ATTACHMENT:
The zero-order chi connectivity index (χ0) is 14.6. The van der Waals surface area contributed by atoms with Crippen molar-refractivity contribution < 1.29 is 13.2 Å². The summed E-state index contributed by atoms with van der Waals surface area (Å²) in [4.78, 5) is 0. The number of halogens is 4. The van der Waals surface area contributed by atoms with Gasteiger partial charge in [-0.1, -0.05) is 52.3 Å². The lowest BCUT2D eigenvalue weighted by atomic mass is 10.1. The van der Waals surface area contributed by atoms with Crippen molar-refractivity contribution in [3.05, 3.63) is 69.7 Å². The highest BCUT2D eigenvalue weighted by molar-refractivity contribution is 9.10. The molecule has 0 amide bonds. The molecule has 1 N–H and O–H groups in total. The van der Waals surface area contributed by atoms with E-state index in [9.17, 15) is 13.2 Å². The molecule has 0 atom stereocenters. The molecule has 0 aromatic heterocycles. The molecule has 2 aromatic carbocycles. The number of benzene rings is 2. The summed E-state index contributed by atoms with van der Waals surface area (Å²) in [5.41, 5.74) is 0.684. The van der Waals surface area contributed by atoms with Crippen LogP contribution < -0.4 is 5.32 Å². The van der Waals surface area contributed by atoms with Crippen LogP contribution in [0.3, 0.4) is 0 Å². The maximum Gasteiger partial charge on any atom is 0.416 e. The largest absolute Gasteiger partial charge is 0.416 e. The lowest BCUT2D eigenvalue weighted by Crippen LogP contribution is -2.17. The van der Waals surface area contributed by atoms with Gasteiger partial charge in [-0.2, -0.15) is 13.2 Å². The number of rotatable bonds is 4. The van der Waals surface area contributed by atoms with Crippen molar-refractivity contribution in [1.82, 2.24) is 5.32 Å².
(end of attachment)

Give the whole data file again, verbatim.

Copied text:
The zero-order chi connectivity index (χ0) is 14.6. The van der Waals surface area contributed by atoms with Crippen molar-refractivity contribution < 1.29 is 13.2 Å². The summed E-state index contributed by atoms with van der Waals surface area (Å²) in [4.78, 5) is 0. The number of halogens is 4. The van der Waals surface area contributed by atoms with Gasteiger partial charge in [-0.1, -0.05) is 52.3 Å². The lowest BCUT2D eigenvalue weighted by atomic mass is 10.1. The van der Waals surface area contributed by atoms with Crippen molar-refractivity contribution in [3.05, 3.63) is 69.7 Å². The highest BCUT2D eigenvalue weighted by molar-refractivity contribution is 9.10. The molecule has 0 amide bonds. The molecule has 1 N–H and O–H groups in total. The van der Waals surface area contributed by atoms with E-state index in [9.17, 15) is 13.2 Å². The molecule has 0 atom stereocenters. The molecule has 0 aromatic heterocycles. The molecule has 2 aromatic carbocycles. The number of benzene rings is 2. The summed E-state index contributed by atoms with van der Waals surface area (Å²) in [5.41, 5.74) is 0.684. The van der Waals surface area contributed by atoms with Crippen LogP contribution < -0.4 is 5.32 Å². The van der Waals surface area contributed by atoms with Crippen LogP contribution in [0.3, 0.4) is 0 Å². The maximum Gasteiger partial charge on any atom is 0.416 e. The largest absolute Gasteiger partial charge is 0.416 e. The lowest BCUT2D eigenvalue weighted by Crippen LogP contribution is -2.17. The van der Waals surface area contributed by atoms with Gasteiger partial charge in [-0.2, -0.15) is 13.2 Å². The number of rotatable bonds is 4. The van der Waals surface area contributed by atoms with Crippen molar-refractivity contribution in [1.82, 2.24) is 5.32 Å².